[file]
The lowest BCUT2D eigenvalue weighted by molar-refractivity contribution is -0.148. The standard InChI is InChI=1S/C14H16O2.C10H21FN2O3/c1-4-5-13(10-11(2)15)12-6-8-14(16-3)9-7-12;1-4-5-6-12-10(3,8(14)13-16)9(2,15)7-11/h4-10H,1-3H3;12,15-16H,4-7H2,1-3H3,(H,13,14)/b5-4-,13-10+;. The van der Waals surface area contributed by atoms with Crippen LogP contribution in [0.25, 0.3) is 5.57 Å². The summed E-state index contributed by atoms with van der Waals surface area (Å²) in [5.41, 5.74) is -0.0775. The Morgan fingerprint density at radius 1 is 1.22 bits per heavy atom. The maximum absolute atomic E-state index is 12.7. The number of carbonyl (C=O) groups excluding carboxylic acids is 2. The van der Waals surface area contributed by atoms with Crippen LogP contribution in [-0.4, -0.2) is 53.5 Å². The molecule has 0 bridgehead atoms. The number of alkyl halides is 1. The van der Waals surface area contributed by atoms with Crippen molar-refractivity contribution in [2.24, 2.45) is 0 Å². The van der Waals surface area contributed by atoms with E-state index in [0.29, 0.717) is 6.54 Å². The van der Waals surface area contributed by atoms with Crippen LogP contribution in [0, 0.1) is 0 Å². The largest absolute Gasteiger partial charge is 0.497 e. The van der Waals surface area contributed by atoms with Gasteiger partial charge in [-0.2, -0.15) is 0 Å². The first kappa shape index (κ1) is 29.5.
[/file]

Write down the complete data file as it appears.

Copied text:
The lowest BCUT2D eigenvalue weighted by molar-refractivity contribution is -0.148. The standard InChI is InChI=1S/C14H16O2.C10H21FN2O3/c1-4-5-13(10-11(2)15)12-6-8-14(16-3)9-7-12;1-4-5-6-12-10(3,8(14)13-16)9(2,15)7-11/h4-10H,1-3H3;12,15-16H,4-7H2,1-3H3,(H,13,14)/b5-4-,13-10+;. The van der Waals surface area contributed by atoms with Crippen LogP contribution in [0.25, 0.3) is 5.57 Å². The summed E-state index contributed by atoms with van der Waals surface area (Å²) in [5.41, 5.74) is -0.0775. The Morgan fingerprint density at radius 1 is 1.22 bits per heavy atom. The maximum absolute atomic E-state index is 12.7. The number of carbonyl (C=O) groups excluding carboxylic acids is 2. The van der Waals surface area contributed by atoms with Crippen LogP contribution in [-0.4, -0.2) is 53.5 Å². The molecule has 0 bridgehead atoms. The number of alkyl halides is 1. The van der Waals surface area contributed by atoms with Crippen molar-refractivity contribution in [2.24, 2.45) is 0 Å². The van der Waals surface area contributed by atoms with E-state index in [0.29, 0.717) is 6.54 Å². The van der Waals surface area contributed by atoms with Crippen LogP contribution in [0, 0.1) is 0 Å². The largest absolute Gasteiger partial charge is 0.497 e. The van der Waals surface area contributed by atoms with Gasteiger partial charge in [-0.2, -0.15) is 0 Å². The first kappa shape index (κ1) is 29.5.